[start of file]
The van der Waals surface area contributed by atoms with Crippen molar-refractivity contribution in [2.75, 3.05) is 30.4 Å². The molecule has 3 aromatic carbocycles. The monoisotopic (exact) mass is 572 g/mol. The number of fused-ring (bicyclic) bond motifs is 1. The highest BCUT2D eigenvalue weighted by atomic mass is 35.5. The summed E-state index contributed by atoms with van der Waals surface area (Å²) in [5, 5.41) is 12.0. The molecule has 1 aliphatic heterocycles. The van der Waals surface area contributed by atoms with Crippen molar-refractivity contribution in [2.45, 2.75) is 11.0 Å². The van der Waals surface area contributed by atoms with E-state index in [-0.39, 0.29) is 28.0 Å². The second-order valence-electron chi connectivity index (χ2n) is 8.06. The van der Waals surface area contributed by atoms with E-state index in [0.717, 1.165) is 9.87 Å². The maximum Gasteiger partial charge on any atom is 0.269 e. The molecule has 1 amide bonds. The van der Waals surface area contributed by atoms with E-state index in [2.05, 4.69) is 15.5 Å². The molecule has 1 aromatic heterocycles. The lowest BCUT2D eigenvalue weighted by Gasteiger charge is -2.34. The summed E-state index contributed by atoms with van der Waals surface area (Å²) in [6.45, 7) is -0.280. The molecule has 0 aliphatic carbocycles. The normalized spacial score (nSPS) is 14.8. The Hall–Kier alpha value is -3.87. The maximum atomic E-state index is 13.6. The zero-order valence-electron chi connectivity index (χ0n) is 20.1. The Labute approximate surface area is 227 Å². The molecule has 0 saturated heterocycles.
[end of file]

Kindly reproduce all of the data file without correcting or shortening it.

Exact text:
The van der Waals surface area contributed by atoms with Crippen molar-refractivity contribution in [2.75, 3.05) is 30.4 Å². The molecule has 3 aromatic carbocycles. The monoisotopic (exact) mass is 572 g/mol. The number of fused-ring (bicyclic) bond motifs is 1. The highest BCUT2D eigenvalue weighted by atomic mass is 35.5. The summed E-state index contributed by atoms with van der Waals surface area (Å²) in [5, 5.41) is 12.0. The molecule has 1 aliphatic heterocycles. The van der Waals surface area contributed by atoms with Crippen molar-refractivity contribution in [2.45, 2.75) is 11.0 Å². The van der Waals surface area contributed by atoms with E-state index in [-0.39, 0.29) is 28.0 Å². The second-order valence-electron chi connectivity index (χ2n) is 8.06. The van der Waals surface area contributed by atoms with E-state index in [0.717, 1.165) is 9.87 Å². The maximum Gasteiger partial charge on any atom is 0.269 e. The molecule has 1 amide bonds. The van der Waals surface area contributed by atoms with E-state index in [2.05, 4.69) is 15.5 Å². The molecule has 1 aromatic heterocycles. The lowest BCUT2D eigenvalue weighted by Gasteiger charge is -2.34. The summed E-state index contributed by atoms with van der Waals surface area (Å²) in [6.45, 7) is -0.280. The molecule has 0 aliphatic carbocycles. The normalized spacial score (nSPS) is 14.8. The Hall–Kier alpha value is -3.87. The maximum atomic E-state index is 13.6. The zero-order valence-electron chi connectivity index (χ0n) is 20.1. The Labute approximate surface area is 227 Å². The molecule has 0 saturated heterocycles.